To my kids: Lily, Kirk, Carly, and Jesse. You were the reason that I wrote this book, and you mean more to me than anything…. And fortunately, each of you certainly has learned how to Talk Back to Your Dad.

Contents

Foreword by Chelsea Clinton

Introduction

Part I

The RAP on Digital Media:

Relationships, Attention/Addiction, and Privacy

Chapter One

Relationships: Connection, Intimacy, and Self-Image

Chapter Two

Attention and Addiction Issues: Your Child’s Brain on Computers

Chapter Three

The Loss of Privacy: Why Your Child Is at Risk

Chapter Four

The End of Innocence

Chapter Five

Embracing the Positives of Digital Media

Chapter Six

Kids Are More Than Data Points

Part II

Parenting 2.0: Top Common Sense Tips

Birth to Age Two

Ages Three to Four

Ages Five to Six

Ages Seven to Eight

Ages Nine to Ten

Ages Eleven to Twelve

Ages Thirteen to Fifteen

Conclusion

Talking Back and Taking Back Control

Acknowledgments

Notes

Index

Discussion Questions for Parents and Teachers

Foreword by Chelsea Clinton

When I was little—well, until I went to college—my parents had clear guidelines about media consumption, like their rules against sugary cereal and allowing pizza only on weekends. When I was in elementary school, my parents let me watch thirty minutes of television a day, with unlimited cartoon viewing on Saturday mornings. When I was a teenager, I secured precious permission to watch ER, even though each episode was twice as long as my daily allotment. We saw lots of movies as a family, listened to the radio in the car to and from school, soccer practice, and ballet, and, after my parents (or maybe it was Santa) gave me a Commodore computer for Christmas in 1987, I played the Carmen San Diego and Oregon Trail games, generally with my dad beside me, for hundreds of hours.

In our house, media had its place. With the exception of an Arkansas football game, we did not watch television or listen to the radio during meals, and media consumption, like meals, was a shared family experience. As we had dinner together, we frequently talked about the media in and surrounding our lives. My parents always asked me what I thought about the television shows, movies, music, and computer games I was consuming with them and, less commonly, by myself or with friends. The earliest conversation like this that I remember was about Snow White Live, when I was about five years old. The most painful one I remember was when I confessed I had watched Dirty Dancing at a friend’s house—I was eight or nine and PG-13 movies were explicitly off-limits. My parents were disappointed, and knowing that was far worse than any punishment they could mete out—though I think I was grounded for a weekend, too.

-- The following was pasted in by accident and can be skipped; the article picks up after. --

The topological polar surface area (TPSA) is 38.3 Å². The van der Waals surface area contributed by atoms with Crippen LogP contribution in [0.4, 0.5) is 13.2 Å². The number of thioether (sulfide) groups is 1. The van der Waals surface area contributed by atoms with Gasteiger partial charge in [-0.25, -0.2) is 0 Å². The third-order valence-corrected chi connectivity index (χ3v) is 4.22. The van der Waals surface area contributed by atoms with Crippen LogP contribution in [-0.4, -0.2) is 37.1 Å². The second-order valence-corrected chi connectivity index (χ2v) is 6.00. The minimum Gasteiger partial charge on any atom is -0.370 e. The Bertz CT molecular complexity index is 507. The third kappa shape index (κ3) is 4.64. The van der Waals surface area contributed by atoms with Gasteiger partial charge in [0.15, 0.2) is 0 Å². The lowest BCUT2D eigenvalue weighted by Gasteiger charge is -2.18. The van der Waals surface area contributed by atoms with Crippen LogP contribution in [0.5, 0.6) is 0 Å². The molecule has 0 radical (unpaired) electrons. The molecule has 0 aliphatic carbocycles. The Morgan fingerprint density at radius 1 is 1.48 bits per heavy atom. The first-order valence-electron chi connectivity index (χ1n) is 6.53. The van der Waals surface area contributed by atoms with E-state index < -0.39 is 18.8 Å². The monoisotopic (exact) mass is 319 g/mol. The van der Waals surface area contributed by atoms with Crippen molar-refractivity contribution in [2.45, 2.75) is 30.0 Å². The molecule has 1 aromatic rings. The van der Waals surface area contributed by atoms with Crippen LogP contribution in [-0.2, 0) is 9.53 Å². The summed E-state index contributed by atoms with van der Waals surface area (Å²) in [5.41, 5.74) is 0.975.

Growing up, I knew that it was important to talk to my parents about what I was hearing, seeing, and reading—and how it made me feel—and about what I was not watching, not listening to, and not participating in, even if my friends sometimes were.

During meals, my parents and I also talked about the media surrounding our lives—what was written in the local papers and what local TV stations were saying about our family. Sometimes my parents would start the conversations; sometimes I would, prompted by something I had read in the morning paper or something someone had said to me at school. What was true in a given story? What wasn’t true? Why did the truth sometimes not seem to matter? Those conversations helped me develop a broad and healthy skepticism about the media, as well as a respect for its ability—in a news story, song, computer game, or movie—to empower or disempower people. By the time I was in junior high school, I realized that it was important to understand a given media report’s intent, message, and interests, whether political, profit, or something else altogether. Our talks over breakfast and dinner also strengthened my relationship with my parents. If we could talk about the good, the bad, and the ugly in the media—whether it related to our family or to a fictional television or movie narrative—we could talk about anything in our own lives. In other words, talking about the media helped foster an honest and open relationship between my parents and me. That honesty in our conversations continues to this day.

One thing my parents and I didn’t talk about when I was little, however, was how the media could impact or influence privacy for everyone, including kids. Given the persistent media interest in our lives in Little Rock, in Washington, and today, we certainly talked about privacy. However, we did not talk about the ways in which social media and technology would enable kids and adults to give up their privacy before they fully understand what privacy is, why it’s important, and the implications of leading a life in which privacy, online or off, doesn’t exist. Facebook and Twitter had not yet been imagined, and there was no such thing as an online identity.